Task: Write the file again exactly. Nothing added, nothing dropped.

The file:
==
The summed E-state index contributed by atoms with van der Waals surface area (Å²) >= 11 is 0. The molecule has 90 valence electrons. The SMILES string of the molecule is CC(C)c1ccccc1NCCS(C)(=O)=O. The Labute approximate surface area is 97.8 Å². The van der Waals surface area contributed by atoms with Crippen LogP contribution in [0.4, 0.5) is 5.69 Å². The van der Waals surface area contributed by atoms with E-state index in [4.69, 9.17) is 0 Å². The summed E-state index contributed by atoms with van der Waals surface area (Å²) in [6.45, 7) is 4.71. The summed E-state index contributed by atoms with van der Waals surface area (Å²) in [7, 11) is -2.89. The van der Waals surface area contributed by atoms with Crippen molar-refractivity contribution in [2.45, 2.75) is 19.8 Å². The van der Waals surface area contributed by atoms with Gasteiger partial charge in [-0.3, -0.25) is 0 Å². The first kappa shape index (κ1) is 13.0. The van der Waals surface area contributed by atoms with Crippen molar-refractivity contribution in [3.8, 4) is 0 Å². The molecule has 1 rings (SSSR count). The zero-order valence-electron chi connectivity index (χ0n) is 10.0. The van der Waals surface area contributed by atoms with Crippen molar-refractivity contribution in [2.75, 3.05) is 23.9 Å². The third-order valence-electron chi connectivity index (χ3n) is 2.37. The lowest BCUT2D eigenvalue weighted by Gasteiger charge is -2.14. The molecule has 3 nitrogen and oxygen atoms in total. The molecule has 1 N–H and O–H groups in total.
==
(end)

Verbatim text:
The summed E-state index contributed by atoms with van der Waals surface area (Å²) >= 11 is 0. The molecule has 90 valence electrons. The SMILES string of the molecule is CC(C)c1ccccc1NCCS(C)(=O)=O. The Labute approximate surface area is 97.8 Å². The van der Waals surface area contributed by atoms with Crippen LogP contribution in [0.4, 0.5) is 5.69 Å². The van der Waals surface area contributed by atoms with E-state index in [4.69, 9.17) is 0 Å². The summed E-state index contributed by atoms with van der Waals surface area (Å²) in [6.45, 7) is 4.71. The summed E-state index contributed by atoms with van der Waals surface area (Å²) in [7, 11) is -2.89. The van der Waals surface area contributed by atoms with Crippen molar-refractivity contribution in [2.45, 2.75) is 19.8 Å². The van der Waals surface area contributed by atoms with Gasteiger partial charge in [-0.3, -0.25) is 0 Å². The first kappa shape index (κ1) is 13.0. The van der Waals surface area contributed by atoms with Crippen molar-refractivity contribution in [3.8, 4) is 0 Å². The molecule has 1 rings (SSSR count). The zero-order valence-electron chi connectivity index (χ0n) is 10.0. The van der Waals surface area contributed by atoms with Crippen molar-refractivity contribution in [2.75, 3.05) is 23.9 Å². The third-order valence-electron chi connectivity index (χ3n) is 2.37. The lowest BCUT2D eigenvalue weighted by Gasteiger charge is -2.14. The molecule has 3 nitrogen and oxygen atoms in total. The molecule has 1 N–H and O–H groups in total.